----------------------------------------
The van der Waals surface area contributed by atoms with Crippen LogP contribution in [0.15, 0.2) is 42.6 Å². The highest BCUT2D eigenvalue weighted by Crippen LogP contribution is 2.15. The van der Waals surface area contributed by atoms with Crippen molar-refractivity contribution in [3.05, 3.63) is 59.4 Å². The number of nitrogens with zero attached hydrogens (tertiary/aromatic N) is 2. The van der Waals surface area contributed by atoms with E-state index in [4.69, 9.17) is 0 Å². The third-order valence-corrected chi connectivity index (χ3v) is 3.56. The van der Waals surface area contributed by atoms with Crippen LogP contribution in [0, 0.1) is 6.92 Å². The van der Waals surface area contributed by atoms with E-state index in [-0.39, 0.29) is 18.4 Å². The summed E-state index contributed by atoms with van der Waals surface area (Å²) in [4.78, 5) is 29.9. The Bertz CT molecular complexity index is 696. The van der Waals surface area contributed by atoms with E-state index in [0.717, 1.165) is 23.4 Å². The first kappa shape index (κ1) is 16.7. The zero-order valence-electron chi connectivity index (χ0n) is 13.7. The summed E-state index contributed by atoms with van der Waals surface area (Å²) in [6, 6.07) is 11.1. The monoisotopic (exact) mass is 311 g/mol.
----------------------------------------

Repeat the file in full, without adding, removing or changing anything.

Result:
The van der Waals surface area contributed by atoms with Crippen LogP contribution in [0.15, 0.2) is 42.6 Å². The highest BCUT2D eigenvalue weighted by Crippen LogP contribution is 2.15. The van der Waals surface area contributed by atoms with Crippen molar-refractivity contribution in [3.05, 3.63) is 59.4 Å². The number of nitrogens with zero attached hydrogens (tertiary/aromatic N) is 2. The van der Waals surface area contributed by atoms with E-state index in [4.69, 9.17) is 0 Å². The third-order valence-corrected chi connectivity index (χ3v) is 3.56. The van der Waals surface area contributed by atoms with Crippen LogP contribution in [0, 0.1) is 6.92 Å². The van der Waals surface area contributed by atoms with E-state index in [-0.39, 0.29) is 18.4 Å². The summed E-state index contributed by atoms with van der Waals surface area (Å²) in [4.78, 5) is 29.9. The Bertz CT molecular complexity index is 696. The van der Waals surface area contributed by atoms with E-state index in [0.717, 1.165) is 23.4 Å². The first kappa shape index (κ1) is 16.7. The zero-order valence-electron chi connectivity index (χ0n) is 13.7. The summed E-state index contributed by atoms with van der Waals surface area (Å²) in [6, 6.07) is 11.1. The monoisotopic (exact) mass is 311 g/mol.